On a small mountain rising out of the rain forest, nestled in an opening amidst thick-trunked gray-brown trees wreathed in lianas, a cool dark pond bubbles up from the rock below. Barely convex with the force of its spring, the pool does not reflect the light of the sky overhead, only the undersides of trees’ leaves. When rain falls, as it does every afternoon of the wet season, the sky’s water slides off the quietly bubbling spring and seeps into the rocky earth around it. It is only in those moments, when that thin sheet of sky-water oozes away across the pool like oil, that one may see the gray clouds or spotty blues of the sky overhead reflected on the pool.
The spring’s water is uniformly cold to the touch. Soothing on a hot day, local animals sometimes swim in it, never fighting while sharing the spring’s waters. Indeed, the local wildlife is larger, healthier, and more frequently docile than others of their kind. But a careful observer will note that no animal drinks more than a single sip from the pool on any visit, preferring instead to dip themselves in the spring without drinking from it. But the trees around the spring, watered by it, grow strong and tall. And these local animals eat freely from the small fruits hanging on those thick-trunked trees, casting seeds far and wide.
The spring is reputed to belong to the jealous god of life, growth, and small beginnings, a formidable being who is not to be trifled with, taken for granted, or scorned. The story goes that anyone who drinks too fully from the spring offers themselves to this god of life, Tel, and invites Tel to work through them. Often, the story ends with an incautious and thirsty person clutching at their mouth in horror as mushrooms erupt from their skin and a small fruit tree with glistening gray-brown bark roots down through their feet and branches up through their skull. So it is that the spring is held to be both sacred and dangerous, a place to be venerated and, for the most part, avoided.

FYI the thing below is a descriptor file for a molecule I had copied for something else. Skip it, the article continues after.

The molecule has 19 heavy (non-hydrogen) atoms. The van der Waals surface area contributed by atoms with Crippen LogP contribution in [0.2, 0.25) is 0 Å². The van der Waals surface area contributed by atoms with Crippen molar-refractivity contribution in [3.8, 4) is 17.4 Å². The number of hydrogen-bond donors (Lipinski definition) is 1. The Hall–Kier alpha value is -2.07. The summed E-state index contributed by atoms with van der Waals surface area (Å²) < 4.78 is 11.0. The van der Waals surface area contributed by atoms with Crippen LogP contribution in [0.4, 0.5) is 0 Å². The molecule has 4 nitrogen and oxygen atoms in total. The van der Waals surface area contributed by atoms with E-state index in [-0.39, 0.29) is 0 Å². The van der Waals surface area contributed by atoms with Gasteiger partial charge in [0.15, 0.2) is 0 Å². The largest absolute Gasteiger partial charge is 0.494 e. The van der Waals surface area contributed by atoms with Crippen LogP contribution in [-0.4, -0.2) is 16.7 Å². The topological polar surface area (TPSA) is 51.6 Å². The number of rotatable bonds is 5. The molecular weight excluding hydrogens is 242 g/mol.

There are exceptions, of course. There are stories of some few more-favored by Tel who drank deeply from the spring and were blessed without becoming trees. And the people who hold the spring as holy do visit at certain times of year, as new growth burgeons and as seeds are sown, to make offerings and perform the rituals known to be pleasing to Tel. Those who are coming of age are bid to take one sip from the spring during these rites, in hopes of long and fruitful lives, while those whose limbs have been wounded, withered, or warped may sip in hopes that Tel will guide their limbs once more. But apart from these times, the spring is left alone on its mountaintop, a world apart from its surroundings, its strange reflections and turbulence unexamined and untouched.